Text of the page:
In the manner of those holiday ads that now start on Christmas Eve (used to be Boxing Day) I have a few hotel recommendations for 2024. Got a pen and paper? Go on, I’ll wait.

They are, in no particular order, the Queen’s Hut, near Aboyne on Royal Deeside, Stenton House, and the Meikleour Arms, both Perthshire. All three featured in Mortimer and Whitehouse Gone Hogmanay Fishing (BBC2, Friday), and are so gorgeous they are sure to be besieged with booking requests, so don’t hang about.

As Bob said, it was the festive show, so why not push the boat out? Indeed, though not many can command a private performance from Clare Grogan and Altered Images on Hogmanay.

Luxury accommodation and Scottish chanteuse aside, it was angling business as usual for the pair. Paul remembered holidays in Scotland with Whitehouse snr, another keen fisherman. Bob, who was seven when his dad died, listened to the tales, enraptured.

It has been a rotten old year for our Bob, what with the shingles and other health woes. It had been worse, he said, than the heart troubles that led to making the show in the first place.

But here we all were, together again, limping towards the end of the year and looking forward to the next. “Tell you what, Bob,” said Whitehouse as they drove to the next fishing spot, “Scotland never, ever disappoints.” Oh to see ourselves as others see us.

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The Piano at Christmas (Channel 4, Christmas Day) was another show that did not mess with a winning formula. Well, it did, but then wisely thought better of it. As if it was not enough to have past contenders reprise their performances, viewers had to endure Jo Brand and Tom Allen trying to murder Fairytale of New York. The essential charm of The Piano lies in giving amateur musicians no-one has heard of the chance to shine. We got there eventually, finishing with a performance from Lucy, the winner of the 2023 competition, playing alongside Gregory Porter. Yes, that Gregory Porter. Now that is what you call a special guest.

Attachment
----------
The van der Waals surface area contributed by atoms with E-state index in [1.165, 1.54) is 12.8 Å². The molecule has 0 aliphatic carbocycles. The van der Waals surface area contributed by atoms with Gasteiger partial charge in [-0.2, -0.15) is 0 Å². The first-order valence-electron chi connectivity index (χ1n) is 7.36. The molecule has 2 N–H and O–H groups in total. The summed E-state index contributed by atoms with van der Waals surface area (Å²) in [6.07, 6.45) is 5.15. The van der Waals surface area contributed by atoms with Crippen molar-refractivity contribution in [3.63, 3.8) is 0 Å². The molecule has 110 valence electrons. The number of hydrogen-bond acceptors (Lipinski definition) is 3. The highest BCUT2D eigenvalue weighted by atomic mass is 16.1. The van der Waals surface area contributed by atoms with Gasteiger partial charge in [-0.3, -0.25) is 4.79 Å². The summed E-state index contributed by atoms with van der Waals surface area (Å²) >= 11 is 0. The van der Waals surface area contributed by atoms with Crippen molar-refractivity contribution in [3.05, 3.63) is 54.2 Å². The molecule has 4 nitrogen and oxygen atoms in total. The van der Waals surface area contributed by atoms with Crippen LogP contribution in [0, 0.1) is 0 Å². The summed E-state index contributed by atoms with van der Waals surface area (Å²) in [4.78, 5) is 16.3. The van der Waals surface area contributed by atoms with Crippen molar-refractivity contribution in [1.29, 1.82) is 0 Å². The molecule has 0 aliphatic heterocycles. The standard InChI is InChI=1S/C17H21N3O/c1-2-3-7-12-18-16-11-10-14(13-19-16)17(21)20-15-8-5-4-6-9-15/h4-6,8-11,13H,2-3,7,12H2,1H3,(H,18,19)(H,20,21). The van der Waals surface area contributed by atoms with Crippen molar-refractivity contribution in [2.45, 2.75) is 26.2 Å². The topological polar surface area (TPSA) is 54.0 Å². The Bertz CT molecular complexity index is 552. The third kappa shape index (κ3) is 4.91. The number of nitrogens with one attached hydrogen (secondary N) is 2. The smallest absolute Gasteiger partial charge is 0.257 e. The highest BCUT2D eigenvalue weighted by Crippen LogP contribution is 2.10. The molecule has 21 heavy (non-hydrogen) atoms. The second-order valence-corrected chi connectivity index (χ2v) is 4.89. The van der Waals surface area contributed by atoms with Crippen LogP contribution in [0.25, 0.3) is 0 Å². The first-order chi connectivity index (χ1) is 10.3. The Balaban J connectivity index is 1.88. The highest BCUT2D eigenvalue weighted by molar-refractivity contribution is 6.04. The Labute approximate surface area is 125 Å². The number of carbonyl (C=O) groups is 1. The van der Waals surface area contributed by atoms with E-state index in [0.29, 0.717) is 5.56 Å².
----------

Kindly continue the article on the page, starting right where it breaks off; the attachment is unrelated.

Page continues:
All hail EastEnders (Christmas Day, BBC1). Once content with shocking viewers on December 25 with news of Den and Angie’s impending divorce, this year the writers delivered not one but two murders in the Queen Vic.

By the time the dust settled all the women present had given the same story to the police, someone was fighting for his life in hospital and another was reportedly on the run. Just your average season of peace and goodwill to all men, really.

There is probably some sage comment on the state of the world, or modern relationships, buried in this storyline but that can wait till another day. I daresay the ‘Enders will be milking the plot till at least August, so there will be plenty of time to discuss.

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If you were still in the mood for festive homicide, Murder is Easy (BBC1, Wednesday-Thursday) more than held its end up. The pretty village of Whychwood was hoaching with bodies, leaving amateur investigator Luke Fitzwilliam (David Jonsson) struggling to keep up.

This adaptation of Agatha Christie’s novel was meant to be a radical refresh, but it played to the same formula as all the others. Bolted on awkwardly to the traditional murder mystery was talk of post-colonial politics and other topics. All told, it was rather a guddle.

You can’t keep a great cast down though, with Jonsson, Mark Bonnar, and Douglas Henshall among those coming to the rescue. Even so, I think that’s enough Agatha Christie at Christmas now.

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“I wonder what Caroline would think of all this? She’d be laughing, wouldn’t she?” said a friend in Caroline Aherne: Queen of Comedy (BBC2, Christmas Day). It says something about the affection in which the later writer and comedian was held that the evening devoted to her was equal parts tears and laughter.

You knew the laughter was coming. How could it not with the creator of Mrs Merton and The Royle Family in the Arena spotlight? Even the tears, when inevitably they came, had brought smiles along for company. “She was just a complete and utter crackpot,” said her pal and colleague Craig Cash. A fearless soul too, as we saw in the clip of her slowly eviscerating Bernard Manning live on television. “Bernard,” said little old Mrs Merton in her sing-song way, “who do you vote for now Hitler’s dead?”

It was telling, too, that when she made a friend she kept them for life. The woman who wondered what Aherne would make of “all this” was a fellow BBC secretary from the comedian’s temping days in Manchester. No Cambridge Footlights for her.

Her last outing was to a local Costa Coffee. “You don’t get many Carolines to the dozen,” said Sue Johnston, her on-screen mum in The Royle Family. You certainly don’t.